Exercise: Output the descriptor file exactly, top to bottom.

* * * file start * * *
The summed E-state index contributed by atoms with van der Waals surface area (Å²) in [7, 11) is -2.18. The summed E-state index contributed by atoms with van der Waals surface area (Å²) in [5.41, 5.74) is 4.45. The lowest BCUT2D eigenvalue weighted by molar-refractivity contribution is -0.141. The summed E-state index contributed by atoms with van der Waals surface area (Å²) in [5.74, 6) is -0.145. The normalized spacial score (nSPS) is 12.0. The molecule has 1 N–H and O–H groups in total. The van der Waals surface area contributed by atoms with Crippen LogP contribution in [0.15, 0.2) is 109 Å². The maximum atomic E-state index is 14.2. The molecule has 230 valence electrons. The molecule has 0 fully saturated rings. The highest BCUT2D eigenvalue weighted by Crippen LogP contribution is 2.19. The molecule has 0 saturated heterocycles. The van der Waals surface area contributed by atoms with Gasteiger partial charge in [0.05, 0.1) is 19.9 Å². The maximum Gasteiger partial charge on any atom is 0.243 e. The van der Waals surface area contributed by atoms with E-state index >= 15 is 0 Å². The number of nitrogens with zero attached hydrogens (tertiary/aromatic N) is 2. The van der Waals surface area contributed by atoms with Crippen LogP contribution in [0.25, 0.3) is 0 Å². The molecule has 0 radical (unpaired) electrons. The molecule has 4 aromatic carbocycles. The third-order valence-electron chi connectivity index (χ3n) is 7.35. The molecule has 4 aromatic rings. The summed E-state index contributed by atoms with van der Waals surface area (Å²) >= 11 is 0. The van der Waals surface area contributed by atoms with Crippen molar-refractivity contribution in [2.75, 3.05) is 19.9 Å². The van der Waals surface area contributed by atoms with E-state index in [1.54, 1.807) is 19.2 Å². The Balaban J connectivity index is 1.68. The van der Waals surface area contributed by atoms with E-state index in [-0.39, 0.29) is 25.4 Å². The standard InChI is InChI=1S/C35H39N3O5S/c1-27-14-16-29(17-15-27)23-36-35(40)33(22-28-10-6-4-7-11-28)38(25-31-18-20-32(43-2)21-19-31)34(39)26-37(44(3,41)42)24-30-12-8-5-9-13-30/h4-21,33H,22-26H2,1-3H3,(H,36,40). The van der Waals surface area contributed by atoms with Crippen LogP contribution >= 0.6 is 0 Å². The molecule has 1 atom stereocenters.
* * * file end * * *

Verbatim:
The summed E-state index contributed by atoms with van der Waals surface area (Å²) in [7, 11) is -2.18. The summed E-state index contributed by atoms with van der Waals surface area (Å²) in [5.41, 5.74) is 4.45. The lowest BCUT2D eigenvalue weighted by molar-refractivity contribution is -0.141. The summed E-state index contributed by atoms with van der Waals surface area (Å²) in [5.74, 6) is -0.145. The normalized spacial score (nSPS) is 12.0. The molecule has 1 N–H and O–H groups in total. The van der Waals surface area contributed by atoms with Crippen LogP contribution in [0.15, 0.2) is 109 Å². The maximum atomic E-state index is 14.2. The molecule has 230 valence electrons. The molecule has 0 fully saturated rings. The highest BCUT2D eigenvalue weighted by Crippen LogP contribution is 2.19. The molecule has 0 saturated heterocycles. The van der Waals surface area contributed by atoms with Gasteiger partial charge in [0.05, 0.1) is 19.9 Å². The maximum Gasteiger partial charge on any atom is 0.243 e. The van der Waals surface area contributed by atoms with E-state index >= 15 is 0 Å². The number of nitrogens with zero attached hydrogens (tertiary/aromatic N) is 2. The van der Waals surface area contributed by atoms with Crippen LogP contribution in [0.25, 0.3) is 0 Å². The molecule has 0 radical (unpaired) electrons. The molecule has 4 aromatic carbocycles. The third-order valence-electron chi connectivity index (χ3n) is 7.35. The molecule has 4 aromatic rings. The summed E-state index contributed by atoms with van der Waals surface area (Å²) >= 11 is 0. The van der Waals surface area contributed by atoms with Crippen molar-refractivity contribution in [2.75, 3.05) is 19.9 Å². The van der Waals surface area contributed by atoms with E-state index in [1.54, 1.807) is 19.2 Å². The Balaban J connectivity index is 1.68. The van der Waals surface area contributed by atoms with E-state index in [-0.39, 0.29) is 25.4 Å². The standard InChI is InChI=1S/C35H39N3O5S/c1-27-14-16-29(17-15-27)23-36-35(40)33(22-28-10-6-4-7-11-28)38(25-31-18-20-32(43-2)21-19-31)34(39)26-37(44(3,41)42)24-30-12-8-5-9-13-30/h4-21,33H,22-26H2,1-3H3,(H,36,40). The van der Waals surface area contributed by atoms with Crippen LogP contribution >= 0.6 is 0 Å². The molecule has 1 atom stereocenters.